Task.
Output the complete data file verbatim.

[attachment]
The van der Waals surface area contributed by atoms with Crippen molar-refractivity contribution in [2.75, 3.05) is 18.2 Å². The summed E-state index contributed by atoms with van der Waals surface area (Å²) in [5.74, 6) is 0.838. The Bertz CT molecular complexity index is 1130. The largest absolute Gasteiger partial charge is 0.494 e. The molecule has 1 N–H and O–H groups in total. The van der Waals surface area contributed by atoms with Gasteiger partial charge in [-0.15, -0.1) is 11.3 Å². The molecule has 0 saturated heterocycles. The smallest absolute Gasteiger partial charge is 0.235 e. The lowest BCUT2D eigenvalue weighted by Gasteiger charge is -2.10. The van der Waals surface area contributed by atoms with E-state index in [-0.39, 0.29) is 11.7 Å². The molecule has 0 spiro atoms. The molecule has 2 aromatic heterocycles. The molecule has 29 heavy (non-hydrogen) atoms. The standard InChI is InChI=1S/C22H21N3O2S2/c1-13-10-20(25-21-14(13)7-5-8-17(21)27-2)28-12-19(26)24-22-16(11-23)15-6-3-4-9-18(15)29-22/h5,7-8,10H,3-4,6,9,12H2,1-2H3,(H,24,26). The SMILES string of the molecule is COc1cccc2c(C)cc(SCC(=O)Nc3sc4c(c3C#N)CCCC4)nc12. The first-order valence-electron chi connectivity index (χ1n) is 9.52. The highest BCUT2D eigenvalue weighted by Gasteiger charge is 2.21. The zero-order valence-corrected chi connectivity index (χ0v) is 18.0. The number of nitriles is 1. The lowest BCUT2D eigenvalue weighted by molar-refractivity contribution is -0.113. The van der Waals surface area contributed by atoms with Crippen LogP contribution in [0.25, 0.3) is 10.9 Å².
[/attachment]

The van der Waals surface area contributed by atoms with Crippen molar-refractivity contribution in [2.75, 3.05) is 18.2 Å². The summed E-state index contributed by atoms with van der Waals surface area (Å²) in [5.74, 6) is 0.838. The Bertz CT molecular complexity index is 1130. The largest absolute Gasteiger partial charge is 0.494 e. The molecule has 1 N–H and O–H groups in total. The van der Waals surface area contributed by atoms with Gasteiger partial charge in [-0.15, -0.1) is 11.3 Å². The molecule has 0 saturated heterocycles. The smallest absolute Gasteiger partial charge is 0.235 e. The lowest BCUT2D eigenvalue weighted by Gasteiger charge is -2.10. The van der Waals surface area contributed by atoms with E-state index in [-0.39, 0.29) is 11.7 Å². The molecule has 0 spiro atoms. The molecule has 2 aromatic heterocycles. The molecule has 29 heavy (non-hydrogen) atoms. The standard InChI is InChI=1S/C22H21N3O2S2/c1-13-10-20(25-21-14(13)7-5-8-17(21)27-2)28-12-19(26)24-22-16(11-23)15-6-3-4-9-18(15)29-22/h5,7-8,10H,3-4,6,9,12H2,1-2H3,(H,24,26). The SMILES string of the molecule is COc1cccc2c(C)cc(SCC(=O)Nc3sc4c(c3C#N)CCCC4)nc12. The first-order valence-electron chi connectivity index (χ1n) is 9.52. The highest BCUT2D eigenvalue weighted by Gasteiger charge is 2.21. The zero-order valence-corrected chi connectivity index (χ0v) is 18.0. The number of nitriles is 1. The lowest BCUT2D eigenvalue weighted by molar-refractivity contribution is -0.113. The van der Waals surface area contributed by atoms with Crippen LogP contribution in [0.25, 0.3) is 10.9 Å².